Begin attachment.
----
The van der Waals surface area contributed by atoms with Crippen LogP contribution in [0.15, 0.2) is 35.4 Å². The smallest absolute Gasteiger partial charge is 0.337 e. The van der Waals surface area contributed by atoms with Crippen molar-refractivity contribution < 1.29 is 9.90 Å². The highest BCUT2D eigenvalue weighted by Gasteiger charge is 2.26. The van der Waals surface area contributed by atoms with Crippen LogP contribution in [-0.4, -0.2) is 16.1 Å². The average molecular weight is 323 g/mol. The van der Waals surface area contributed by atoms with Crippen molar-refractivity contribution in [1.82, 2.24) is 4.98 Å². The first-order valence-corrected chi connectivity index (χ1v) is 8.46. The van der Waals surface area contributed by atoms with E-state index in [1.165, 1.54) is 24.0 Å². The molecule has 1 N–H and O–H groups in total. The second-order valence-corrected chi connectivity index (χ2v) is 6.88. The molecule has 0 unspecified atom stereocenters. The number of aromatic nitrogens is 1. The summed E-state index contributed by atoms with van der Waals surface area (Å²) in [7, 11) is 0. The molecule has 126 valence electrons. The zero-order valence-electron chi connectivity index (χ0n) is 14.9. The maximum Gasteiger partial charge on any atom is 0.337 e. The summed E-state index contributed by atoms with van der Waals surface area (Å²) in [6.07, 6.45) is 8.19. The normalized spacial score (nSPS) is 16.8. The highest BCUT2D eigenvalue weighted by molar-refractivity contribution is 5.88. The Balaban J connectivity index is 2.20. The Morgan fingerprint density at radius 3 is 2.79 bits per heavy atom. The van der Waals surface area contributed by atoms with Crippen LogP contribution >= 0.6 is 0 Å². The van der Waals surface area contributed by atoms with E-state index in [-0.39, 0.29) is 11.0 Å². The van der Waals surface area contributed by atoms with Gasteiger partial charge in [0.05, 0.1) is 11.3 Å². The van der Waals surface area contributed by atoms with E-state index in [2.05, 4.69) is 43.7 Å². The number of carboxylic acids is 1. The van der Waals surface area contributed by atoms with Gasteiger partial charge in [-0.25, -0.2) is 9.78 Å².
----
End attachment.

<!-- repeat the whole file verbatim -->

The van der Waals surface area contributed by atoms with Crippen LogP contribution in [0.15, 0.2) is 35.4 Å². The smallest absolute Gasteiger partial charge is 0.337 e. The van der Waals surface area contributed by atoms with Crippen molar-refractivity contribution < 1.29 is 9.90 Å². The highest BCUT2D eigenvalue weighted by Gasteiger charge is 2.26. The van der Waals surface area contributed by atoms with Crippen LogP contribution in [-0.4, -0.2) is 16.1 Å². The average molecular weight is 323 g/mol. The van der Waals surface area contributed by atoms with Crippen molar-refractivity contribution in [1.82, 2.24) is 4.98 Å². The first-order valence-corrected chi connectivity index (χ1v) is 8.46. The van der Waals surface area contributed by atoms with E-state index in [1.165, 1.54) is 24.0 Å². The molecule has 1 N–H and O–H groups in total. The second-order valence-corrected chi connectivity index (χ2v) is 6.88. The molecule has 0 unspecified atom stereocenters. The number of aromatic nitrogens is 1. The summed E-state index contributed by atoms with van der Waals surface area (Å²) in [7, 11) is 0. The molecule has 126 valence electrons. The zero-order valence-electron chi connectivity index (χ0n) is 14.9. The maximum Gasteiger partial charge on any atom is 0.337 e. The summed E-state index contributed by atoms with van der Waals surface area (Å²) in [6.07, 6.45) is 8.19. The normalized spacial score (nSPS) is 16.8. The highest BCUT2D eigenvalue weighted by molar-refractivity contribution is 5.88. The Balaban J connectivity index is 2.20. The Morgan fingerprint density at radius 3 is 2.79 bits per heavy atom. The van der Waals surface area contributed by atoms with Crippen LogP contribution >= 0.6 is 0 Å². The van der Waals surface area contributed by atoms with E-state index in [-0.39, 0.29) is 11.0 Å². The van der Waals surface area contributed by atoms with Gasteiger partial charge in [0.05, 0.1) is 11.3 Å². The van der Waals surface area contributed by atoms with E-state index in [2.05, 4.69) is 43.7 Å². The number of carboxylic acids is 1. The van der Waals surface area contributed by atoms with Gasteiger partial charge in [-0.25, -0.2) is 9.78 Å².